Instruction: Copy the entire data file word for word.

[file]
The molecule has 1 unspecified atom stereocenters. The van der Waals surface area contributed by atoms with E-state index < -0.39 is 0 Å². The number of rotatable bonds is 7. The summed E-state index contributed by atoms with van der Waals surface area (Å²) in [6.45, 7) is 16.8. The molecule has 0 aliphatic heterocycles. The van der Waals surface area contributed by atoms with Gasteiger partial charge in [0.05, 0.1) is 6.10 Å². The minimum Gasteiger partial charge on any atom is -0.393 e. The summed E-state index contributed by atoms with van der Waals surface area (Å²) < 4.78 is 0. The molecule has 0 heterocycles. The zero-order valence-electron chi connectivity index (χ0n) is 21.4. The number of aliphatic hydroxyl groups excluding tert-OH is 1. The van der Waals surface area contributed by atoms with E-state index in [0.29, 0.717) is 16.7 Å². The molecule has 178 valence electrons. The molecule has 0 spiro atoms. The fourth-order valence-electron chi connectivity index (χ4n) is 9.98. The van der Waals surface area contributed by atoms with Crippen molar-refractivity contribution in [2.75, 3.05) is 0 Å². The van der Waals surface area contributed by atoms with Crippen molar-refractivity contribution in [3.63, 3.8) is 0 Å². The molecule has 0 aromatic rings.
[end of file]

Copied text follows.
The molecule has 1 unspecified atom stereocenters. The van der Waals surface area contributed by atoms with E-state index < -0.39 is 0 Å². The number of rotatable bonds is 7. The summed E-state index contributed by atoms with van der Waals surface area (Å²) in [6.45, 7) is 16.8. The molecule has 0 aliphatic heterocycles. The van der Waals surface area contributed by atoms with Gasteiger partial charge in [0.05, 0.1) is 6.10 Å². The minimum Gasteiger partial charge on any atom is -0.393 e. The summed E-state index contributed by atoms with van der Waals surface area (Å²) < 4.78 is 0. The molecule has 0 heterocycles. The zero-order valence-electron chi connectivity index (χ0n) is 21.4. The number of aliphatic hydroxyl groups excluding tert-OH is 1. The van der Waals surface area contributed by atoms with E-state index in [0.29, 0.717) is 16.7 Å². The molecule has 178 valence electrons. The molecule has 0 spiro atoms. The fourth-order valence-electron chi connectivity index (χ4n) is 9.98. The van der Waals surface area contributed by atoms with Crippen molar-refractivity contribution in [2.75, 3.05) is 0 Å². The van der Waals surface area contributed by atoms with Crippen molar-refractivity contribution in [3.63, 3.8) is 0 Å². The molecule has 0 aromatic rings.